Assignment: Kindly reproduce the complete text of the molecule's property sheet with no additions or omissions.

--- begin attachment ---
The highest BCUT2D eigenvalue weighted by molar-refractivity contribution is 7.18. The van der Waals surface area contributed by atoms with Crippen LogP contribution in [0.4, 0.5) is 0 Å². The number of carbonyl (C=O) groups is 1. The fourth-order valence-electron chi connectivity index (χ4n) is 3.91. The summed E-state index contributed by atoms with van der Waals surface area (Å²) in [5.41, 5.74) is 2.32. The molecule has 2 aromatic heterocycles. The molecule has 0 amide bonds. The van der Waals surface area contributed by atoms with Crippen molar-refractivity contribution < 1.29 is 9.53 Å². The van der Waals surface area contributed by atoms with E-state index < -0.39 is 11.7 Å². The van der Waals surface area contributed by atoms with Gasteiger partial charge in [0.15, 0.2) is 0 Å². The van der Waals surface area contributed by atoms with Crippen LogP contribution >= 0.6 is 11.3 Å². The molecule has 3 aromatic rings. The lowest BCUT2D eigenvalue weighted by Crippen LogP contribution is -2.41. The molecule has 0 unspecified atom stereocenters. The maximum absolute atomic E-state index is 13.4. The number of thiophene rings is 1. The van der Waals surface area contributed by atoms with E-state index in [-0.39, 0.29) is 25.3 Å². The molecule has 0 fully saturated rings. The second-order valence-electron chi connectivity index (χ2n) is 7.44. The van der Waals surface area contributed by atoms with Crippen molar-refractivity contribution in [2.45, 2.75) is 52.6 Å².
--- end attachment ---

The highest BCUT2D eigenvalue weighted by molar-refractivity contribution is 7.18. The van der Waals surface area contributed by atoms with Crippen LogP contribution in [0.4, 0.5) is 0 Å². The number of carbonyl (C=O) groups is 1. The fourth-order valence-electron chi connectivity index (χ4n) is 3.91. The summed E-state index contributed by atoms with van der Waals surface area (Å²) in [5.41, 5.74) is 2.32. The molecule has 2 aromatic heterocycles. The molecule has 0 amide bonds. The van der Waals surface area contributed by atoms with Crippen molar-refractivity contribution < 1.29 is 9.53 Å². The van der Waals surface area contributed by atoms with E-state index < -0.39 is 11.7 Å². The van der Waals surface area contributed by atoms with Gasteiger partial charge in [0.15, 0.2) is 0 Å². The van der Waals surface area contributed by atoms with Crippen LogP contribution >= 0.6 is 11.3 Å². The molecule has 3 aromatic rings. The lowest BCUT2D eigenvalue weighted by Crippen LogP contribution is -2.41. The molecule has 0 unspecified atom stereocenters. The maximum absolute atomic E-state index is 13.4. The number of thiophene rings is 1. The van der Waals surface area contributed by atoms with E-state index in [-0.39, 0.29) is 25.3 Å². The molecule has 0 fully saturated rings. The second-order valence-electron chi connectivity index (χ2n) is 7.44. The van der Waals surface area contributed by atoms with Crippen molar-refractivity contribution in [2.45, 2.75) is 52.6 Å².